Dinesh Rao and Yael Lubin
Albert Katz International School for Desert Studies, Jacob Blaustein Institutes for Desert Research, Ben-Gurion University of the Negev, Sede Boqer 84990, Israel
Mitrani Department of Desert Ecology, Jacob Blaustein Institutes for Desert Research, Ben-Gurion University of the Negev, Sede Boqer 84990, Israel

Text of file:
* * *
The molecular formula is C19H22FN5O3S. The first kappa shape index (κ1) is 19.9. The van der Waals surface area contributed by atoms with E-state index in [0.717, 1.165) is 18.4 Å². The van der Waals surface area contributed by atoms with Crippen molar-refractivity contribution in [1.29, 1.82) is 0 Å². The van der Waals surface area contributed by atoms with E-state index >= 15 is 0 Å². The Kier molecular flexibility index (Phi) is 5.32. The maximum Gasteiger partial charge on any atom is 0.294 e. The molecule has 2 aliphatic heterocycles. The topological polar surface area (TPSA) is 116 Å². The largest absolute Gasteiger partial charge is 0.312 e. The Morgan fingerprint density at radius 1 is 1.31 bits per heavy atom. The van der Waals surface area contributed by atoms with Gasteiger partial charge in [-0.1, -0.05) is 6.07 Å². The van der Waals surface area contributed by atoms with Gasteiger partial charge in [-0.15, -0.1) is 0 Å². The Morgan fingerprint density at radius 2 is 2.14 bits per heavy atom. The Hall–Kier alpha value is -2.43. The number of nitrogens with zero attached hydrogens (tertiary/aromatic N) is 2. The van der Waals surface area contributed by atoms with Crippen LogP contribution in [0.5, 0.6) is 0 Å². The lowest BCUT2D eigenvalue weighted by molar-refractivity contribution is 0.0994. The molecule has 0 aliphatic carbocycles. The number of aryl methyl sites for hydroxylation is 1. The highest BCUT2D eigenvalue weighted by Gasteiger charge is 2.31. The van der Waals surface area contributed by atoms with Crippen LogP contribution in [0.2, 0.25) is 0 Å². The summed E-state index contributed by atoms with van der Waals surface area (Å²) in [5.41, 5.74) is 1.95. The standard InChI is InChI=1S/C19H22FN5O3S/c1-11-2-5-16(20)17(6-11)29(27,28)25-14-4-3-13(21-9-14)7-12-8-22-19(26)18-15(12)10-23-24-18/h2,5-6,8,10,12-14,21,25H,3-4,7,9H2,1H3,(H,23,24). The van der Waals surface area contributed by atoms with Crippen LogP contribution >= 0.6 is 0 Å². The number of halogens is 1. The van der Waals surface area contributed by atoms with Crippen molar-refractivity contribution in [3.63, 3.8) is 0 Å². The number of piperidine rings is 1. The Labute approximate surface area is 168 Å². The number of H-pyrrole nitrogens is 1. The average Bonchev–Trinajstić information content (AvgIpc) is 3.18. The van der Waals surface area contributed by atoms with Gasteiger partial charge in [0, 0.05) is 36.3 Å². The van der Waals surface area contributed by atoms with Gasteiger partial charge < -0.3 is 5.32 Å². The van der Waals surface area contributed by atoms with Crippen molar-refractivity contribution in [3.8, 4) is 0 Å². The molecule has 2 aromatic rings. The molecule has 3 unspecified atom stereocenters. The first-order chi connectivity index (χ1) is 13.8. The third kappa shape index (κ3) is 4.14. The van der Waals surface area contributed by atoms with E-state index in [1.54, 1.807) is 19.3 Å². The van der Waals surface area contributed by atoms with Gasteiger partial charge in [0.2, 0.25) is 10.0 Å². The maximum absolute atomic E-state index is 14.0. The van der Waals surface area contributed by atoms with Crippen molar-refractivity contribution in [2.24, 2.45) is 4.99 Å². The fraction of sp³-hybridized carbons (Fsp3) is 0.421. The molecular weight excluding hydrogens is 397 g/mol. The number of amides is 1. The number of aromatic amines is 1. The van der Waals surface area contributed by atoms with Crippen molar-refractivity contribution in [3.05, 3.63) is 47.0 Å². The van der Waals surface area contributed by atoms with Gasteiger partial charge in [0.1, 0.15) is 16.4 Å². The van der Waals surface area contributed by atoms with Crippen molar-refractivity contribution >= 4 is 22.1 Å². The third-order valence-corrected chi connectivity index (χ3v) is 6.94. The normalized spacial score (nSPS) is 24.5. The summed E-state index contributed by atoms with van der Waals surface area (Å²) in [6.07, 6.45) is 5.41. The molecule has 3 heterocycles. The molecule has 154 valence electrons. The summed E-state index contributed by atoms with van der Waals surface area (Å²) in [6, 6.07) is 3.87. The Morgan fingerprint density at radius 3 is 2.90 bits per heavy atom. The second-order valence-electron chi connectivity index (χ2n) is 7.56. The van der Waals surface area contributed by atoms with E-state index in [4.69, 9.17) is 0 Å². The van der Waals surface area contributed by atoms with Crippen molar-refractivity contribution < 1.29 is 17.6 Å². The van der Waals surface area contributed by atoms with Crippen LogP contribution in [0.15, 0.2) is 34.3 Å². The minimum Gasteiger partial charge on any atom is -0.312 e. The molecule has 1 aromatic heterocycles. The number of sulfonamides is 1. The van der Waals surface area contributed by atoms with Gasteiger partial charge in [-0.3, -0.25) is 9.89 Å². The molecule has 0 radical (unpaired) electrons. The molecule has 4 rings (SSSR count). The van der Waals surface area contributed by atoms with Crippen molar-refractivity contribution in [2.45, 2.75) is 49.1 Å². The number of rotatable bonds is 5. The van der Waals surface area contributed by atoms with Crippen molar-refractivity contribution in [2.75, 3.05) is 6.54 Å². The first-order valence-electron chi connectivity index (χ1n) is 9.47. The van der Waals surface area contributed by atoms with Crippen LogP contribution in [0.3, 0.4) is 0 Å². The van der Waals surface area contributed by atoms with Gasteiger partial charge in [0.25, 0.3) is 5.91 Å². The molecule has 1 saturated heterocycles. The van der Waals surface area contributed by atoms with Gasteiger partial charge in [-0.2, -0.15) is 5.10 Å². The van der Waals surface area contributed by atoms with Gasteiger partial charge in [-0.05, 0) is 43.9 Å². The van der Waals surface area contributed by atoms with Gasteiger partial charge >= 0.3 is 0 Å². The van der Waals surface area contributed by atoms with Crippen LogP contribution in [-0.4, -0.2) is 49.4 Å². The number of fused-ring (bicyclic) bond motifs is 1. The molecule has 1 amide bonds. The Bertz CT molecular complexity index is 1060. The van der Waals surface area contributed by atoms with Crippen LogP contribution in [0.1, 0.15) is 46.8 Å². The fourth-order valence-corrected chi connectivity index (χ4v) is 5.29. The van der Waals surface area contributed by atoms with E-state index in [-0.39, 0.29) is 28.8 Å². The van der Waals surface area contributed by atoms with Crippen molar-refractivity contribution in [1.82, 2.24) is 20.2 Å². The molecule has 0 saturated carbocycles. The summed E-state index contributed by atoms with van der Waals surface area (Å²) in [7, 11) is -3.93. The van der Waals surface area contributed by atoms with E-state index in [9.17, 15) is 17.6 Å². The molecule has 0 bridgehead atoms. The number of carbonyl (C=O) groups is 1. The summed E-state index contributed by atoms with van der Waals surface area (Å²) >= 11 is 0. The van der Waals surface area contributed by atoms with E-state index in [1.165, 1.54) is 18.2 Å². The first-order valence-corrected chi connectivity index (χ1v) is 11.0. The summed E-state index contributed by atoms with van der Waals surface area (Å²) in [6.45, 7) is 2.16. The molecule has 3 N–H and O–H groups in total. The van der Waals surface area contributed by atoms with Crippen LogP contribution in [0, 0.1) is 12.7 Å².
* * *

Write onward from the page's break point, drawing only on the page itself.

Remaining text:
Colonial spiders construct individual capture webs within a matrix of shared supporting frame threads. Cyrtophora citricola is a colonial orb-weaving spider with a complex three-dimensional web. Colonies may contain a few to several hundred individuals, but individuals may also occur solitarily. Local conditions such as food supply and substrate availability are likely to influence colony formation. In this study we explored the influence of local conditions and dispersal behavior on colony establishment in a desert population of C. citricola in the hyper-arid Arava Valley in Israel. Colonies in the Arava occur primarily on scattered Acacia trees and less commonly on shrubs. The spatial distribution of colonies was clustered and was not influenced by the condition of the Acacia trees (leaf flush, flowering, or fruiting). In a controlled experiment, we showed that dispersing spiders remained longer and built webs faster in trees that contained conspecific webs than in trees without webs. We propose that spiders benefit from establishing webs in the proximity of other spiders, while dispersal to another tree may not result in arrival at an improved habitat. These two factors may promote colony living even in prey-poor environments such as the extreme desert.